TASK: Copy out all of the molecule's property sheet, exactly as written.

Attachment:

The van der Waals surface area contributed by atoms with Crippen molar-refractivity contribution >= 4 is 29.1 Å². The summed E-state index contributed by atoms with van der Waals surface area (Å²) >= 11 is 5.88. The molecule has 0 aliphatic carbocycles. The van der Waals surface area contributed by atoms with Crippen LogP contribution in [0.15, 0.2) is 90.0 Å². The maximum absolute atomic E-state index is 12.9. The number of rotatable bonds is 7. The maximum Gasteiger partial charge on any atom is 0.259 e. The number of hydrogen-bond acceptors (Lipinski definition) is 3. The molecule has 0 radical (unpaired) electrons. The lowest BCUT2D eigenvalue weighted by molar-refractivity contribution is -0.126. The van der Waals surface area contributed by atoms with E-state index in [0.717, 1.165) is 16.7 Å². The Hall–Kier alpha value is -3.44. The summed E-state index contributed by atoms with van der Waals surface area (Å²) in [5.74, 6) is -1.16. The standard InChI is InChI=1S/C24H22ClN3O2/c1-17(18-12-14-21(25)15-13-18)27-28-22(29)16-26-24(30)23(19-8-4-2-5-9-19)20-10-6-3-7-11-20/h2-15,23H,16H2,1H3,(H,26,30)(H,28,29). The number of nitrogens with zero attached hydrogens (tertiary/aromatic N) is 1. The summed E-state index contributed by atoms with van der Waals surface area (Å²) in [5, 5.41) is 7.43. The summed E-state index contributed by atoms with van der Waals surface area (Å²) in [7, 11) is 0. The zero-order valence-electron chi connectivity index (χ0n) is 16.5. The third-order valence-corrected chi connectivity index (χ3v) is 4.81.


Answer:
The van der Waals surface area contributed by atoms with Crippen molar-refractivity contribution >= 4 is 29.1 Å². The summed E-state index contributed by atoms with van der Waals surface area (Å²) >= 11 is 5.88. The molecule has 0 aliphatic carbocycles. The van der Waals surface area contributed by atoms with Crippen LogP contribution in [0.15, 0.2) is 90.0 Å². The maximum absolute atomic E-state index is 12.9. The number of rotatable bonds is 7. The maximum Gasteiger partial charge on any atom is 0.259 e. The number of hydrogen-bond acceptors (Lipinski definition) is 3. The molecule has 0 radical (unpaired) electrons. The lowest BCUT2D eigenvalue weighted by molar-refractivity contribution is -0.126. The van der Waals surface area contributed by atoms with E-state index in [0.717, 1.165) is 16.7 Å². The Hall–Kier alpha value is -3.44. The summed E-state index contributed by atoms with van der Waals surface area (Å²) in [5.74, 6) is -1.16. The standard InChI is InChI=1S/C24H22ClN3O2/c1-17(18-12-14-21(25)15-13-18)27-28-22(29)16-26-24(30)23(19-8-4-2-5-9-19)20-10-6-3-7-11-20/h2-15,23H,16H2,1H3,(H,26,30)(H,28,29). The number of nitrogens with zero attached hydrogens (tertiary/aromatic N) is 1. The summed E-state index contributed by atoms with van der Waals surface area (Å²) in [5, 5.41) is 7.43. The summed E-state index contributed by atoms with van der Waals surface area (Å²) in [7, 11) is 0. The zero-order valence-electron chi connectivity index (χ0n) is 16.5. The third-order valence-corrected chi connectivity index (χ3v) is 4.81.